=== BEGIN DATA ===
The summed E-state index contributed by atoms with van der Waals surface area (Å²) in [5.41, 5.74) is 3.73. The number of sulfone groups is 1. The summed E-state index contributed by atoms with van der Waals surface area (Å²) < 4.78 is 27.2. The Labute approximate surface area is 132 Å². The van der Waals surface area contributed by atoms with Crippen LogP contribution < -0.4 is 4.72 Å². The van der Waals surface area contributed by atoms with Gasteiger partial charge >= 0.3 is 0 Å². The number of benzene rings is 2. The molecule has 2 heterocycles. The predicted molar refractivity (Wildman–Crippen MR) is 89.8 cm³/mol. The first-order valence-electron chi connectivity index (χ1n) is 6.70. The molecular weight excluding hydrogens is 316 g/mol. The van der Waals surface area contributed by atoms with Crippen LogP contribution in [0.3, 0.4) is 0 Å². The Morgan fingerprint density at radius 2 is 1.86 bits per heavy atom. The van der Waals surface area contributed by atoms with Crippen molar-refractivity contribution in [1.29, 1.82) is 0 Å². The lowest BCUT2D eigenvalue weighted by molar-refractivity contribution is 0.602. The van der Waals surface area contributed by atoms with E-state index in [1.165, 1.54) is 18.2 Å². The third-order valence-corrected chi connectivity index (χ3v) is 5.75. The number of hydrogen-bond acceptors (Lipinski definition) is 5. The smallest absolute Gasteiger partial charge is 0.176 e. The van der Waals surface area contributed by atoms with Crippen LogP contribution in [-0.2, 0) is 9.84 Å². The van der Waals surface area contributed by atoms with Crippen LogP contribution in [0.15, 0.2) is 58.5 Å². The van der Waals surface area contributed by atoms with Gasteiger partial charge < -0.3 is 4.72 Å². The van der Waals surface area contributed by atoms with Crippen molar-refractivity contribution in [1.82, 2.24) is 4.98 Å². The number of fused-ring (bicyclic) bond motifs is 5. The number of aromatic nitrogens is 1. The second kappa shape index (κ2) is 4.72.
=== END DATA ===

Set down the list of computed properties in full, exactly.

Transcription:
The summed E-state index contributed by atoms with van der Waals surface area (Å²) in [5.41, 5.74) is 3.73. The number of sulfone groups is 1. The summed E-state index contributed by atoms with van der Waals surface area (Å²) < 4.78 is 27.2. The Labute approximate surface area is 132 Å². The van der Waals surface area contributed by atoms with Crippen LogP contribution < -0.4 is 4.72 Å². The van der Waals surface area contributed by atoms with Gasteiger partial charge >= 0.3 is 0 Å². The number of benzene rings is 2. The molecule has 2 heterocycles. The predicted molar refractivity (Wildman–Crippen MR) is 89.8 cm³/mol. The first-order valence-electron chi connectivity index (χ1n) is 6.70. The molecular weight excluding hydrogens is 316 g/mol. The van der Waals surface area contributed by atoms with Crippen LogP contribution in [0.3, 0.4) is 0 Å². The Morgan fingerprint density at radius 2 is 1.86 bits per heavy atom. The van der Waals surface area contributed by atoms with Crippen molar-refractivity contribution in [1.29, 1.82) is 0 Å². The lowest BCUT2D eigenvalue weighted by molar-refractivity contribution is 0.602. The van der Waals surface area contributed by atoms with E-state index in [1.165, 1.54) is 18.2 Å². The third-order valence-corrected chi connectivity index (χ3v) is 5.75. The number of hydrogen-bond acceptors (Lipinski definition) is 5. The smallest absolute Gasteiger partial charge is 0.176 e. The van der Waals surface area contributed by atoms with Crippen LogP contribution in [-0.2, 0) is 9.84 Å². The van der Waals surface area contributed by atoms with Crippen LogP contribution in [0.15, 0.2) is 58.5 Å². The van der Waals surface area contributed by atoms with Gasteiger partial charge < -0.3 is 4.72 Å². The van der Waals surface area contributed by atoms with Crippen molar-refractivity contribution in [1.82, 2.24) is 4.98 Å². The number of fused-ring (bicyclic) bond motifs is 5. The number of aromatic nitrogens is 1. The second kappa shape index (κ2) is 4.72.